Contemporary Chinese rugs are very sensitive to spotting solutions since the fibers are already deteriorated from the chemical treatments used on them by the manufacturers. Pet urine goes on hot and acidic and can either create permanent staining or a loss of original dye color in the affected areas.
In truth, the options for stain removal on these particular rugs are very limited and there is always the likelihood of making the stained areas worse. We would advise our customers to stay away from buying any of these rugs that have any staining. Just assume that all of the stains are permanent.
The fringe on these rugs is often rotten. The kelim (straight edge before the fringes) may also be rotten. This will be obvious if you were to grab a single tassel and give it a tug and find it and possibly some of the kelim pulls off easily.
The chemical treatment used on these rugs tends to yellow the cotton fringe as well as any kelim ends. So to make them white again, an aggressive whitening treatment (with hydrogen peroxide ) is applied in China. This deteriorates the fringe, resulting in yellowing with age, rotten kelim ends that can tear, and fringe tassels that untwist and pull away easily.
The best solution to bad fringe is to replace it. Fringe replacement on Chinese rugs is one of our more common repair services at ABC.
On many hand-woven rugs, the foundation cords, the white weft (side to side ) and warp (up and down) can be seen on the back. But modern Chinese rugs are so tightly knotted that you do not see any white foundation threads at all. This is what is called a ‘closed back’ weave. These cotton foundation threads are very thick which is what contributes to the stiff feel the rug has.
Cotton is a very absorbent fiber and anything coming from the top or the bottom of these rugs will absorb through the wool knots and get trapped within those inner cotton foundation fibers damaging them. Also, because of the tight weave, serious damage from the back may not make itself visible on the front. Rotten areas, such as from longtime pet urine exposure, may still have face fibers intact on the front which might pull away during a cleaning.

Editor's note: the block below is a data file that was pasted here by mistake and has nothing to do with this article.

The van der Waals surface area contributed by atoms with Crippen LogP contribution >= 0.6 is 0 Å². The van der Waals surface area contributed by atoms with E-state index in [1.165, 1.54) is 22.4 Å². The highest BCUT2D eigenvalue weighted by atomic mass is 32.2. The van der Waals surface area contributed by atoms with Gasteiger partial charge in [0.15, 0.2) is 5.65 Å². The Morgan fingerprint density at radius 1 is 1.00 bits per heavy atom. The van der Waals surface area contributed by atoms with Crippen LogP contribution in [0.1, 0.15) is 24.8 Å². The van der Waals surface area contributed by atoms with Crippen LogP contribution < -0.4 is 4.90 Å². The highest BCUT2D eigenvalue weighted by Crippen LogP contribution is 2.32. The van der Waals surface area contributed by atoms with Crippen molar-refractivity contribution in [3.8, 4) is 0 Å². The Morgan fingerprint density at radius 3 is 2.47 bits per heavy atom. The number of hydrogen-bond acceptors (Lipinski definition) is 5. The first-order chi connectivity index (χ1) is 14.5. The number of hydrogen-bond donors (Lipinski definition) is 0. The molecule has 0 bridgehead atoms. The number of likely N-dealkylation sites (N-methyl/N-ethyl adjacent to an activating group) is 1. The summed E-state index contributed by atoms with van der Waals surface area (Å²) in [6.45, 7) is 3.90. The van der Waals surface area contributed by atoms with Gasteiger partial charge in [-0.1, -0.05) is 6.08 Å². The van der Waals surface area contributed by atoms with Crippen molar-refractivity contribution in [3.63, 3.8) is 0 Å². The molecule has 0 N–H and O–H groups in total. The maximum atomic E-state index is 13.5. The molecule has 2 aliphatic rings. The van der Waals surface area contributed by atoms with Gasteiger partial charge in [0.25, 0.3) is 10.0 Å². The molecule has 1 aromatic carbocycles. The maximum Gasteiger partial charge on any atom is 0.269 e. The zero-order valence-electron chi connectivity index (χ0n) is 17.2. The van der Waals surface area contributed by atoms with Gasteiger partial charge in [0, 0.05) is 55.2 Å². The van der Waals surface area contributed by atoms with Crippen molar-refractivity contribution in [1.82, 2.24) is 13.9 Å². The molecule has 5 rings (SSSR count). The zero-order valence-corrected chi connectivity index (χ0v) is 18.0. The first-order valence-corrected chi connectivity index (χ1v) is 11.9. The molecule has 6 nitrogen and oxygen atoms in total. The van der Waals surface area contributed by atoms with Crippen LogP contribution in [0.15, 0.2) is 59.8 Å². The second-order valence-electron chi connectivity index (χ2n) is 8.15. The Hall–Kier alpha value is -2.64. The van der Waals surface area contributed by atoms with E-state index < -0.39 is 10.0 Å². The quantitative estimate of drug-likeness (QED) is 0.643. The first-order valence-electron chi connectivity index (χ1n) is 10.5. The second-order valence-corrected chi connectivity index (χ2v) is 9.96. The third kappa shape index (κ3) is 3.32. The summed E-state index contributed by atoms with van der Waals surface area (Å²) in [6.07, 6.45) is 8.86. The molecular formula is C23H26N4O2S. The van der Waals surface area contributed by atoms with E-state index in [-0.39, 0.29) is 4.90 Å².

Rugs are like people in that damage done in their younger years becomes more and more visible with time. These rugs are no different. But if you know what to expect and the key dangers to look for, you will be able to make an informed decision about purchasing one or having one you already own cleaned.
We at ABC can help. Please call or text us at 607-272-1566 with any questions. You can also email us at email@example.com. Or feel free to bring any rug to our plant for a thorough inspection.
Please note: Information for this article was used with permission from the rugchick.com.
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Oriental and Area Rug Washing at ABC Oriental Rug
Rugs on the wash floor are gently scrubbed before thorough rinsing.
Gentle scrubbing continues. Note the wringer in the background-the next step in the washing process after rinsing.
After thorough rinsing, the rug is sent slowly and carefully through the wringer to take out as much of the water as possible before being hung on racks in the drying room.
Rugs are hung on a rack in the temperature controlled drying room until completely dry.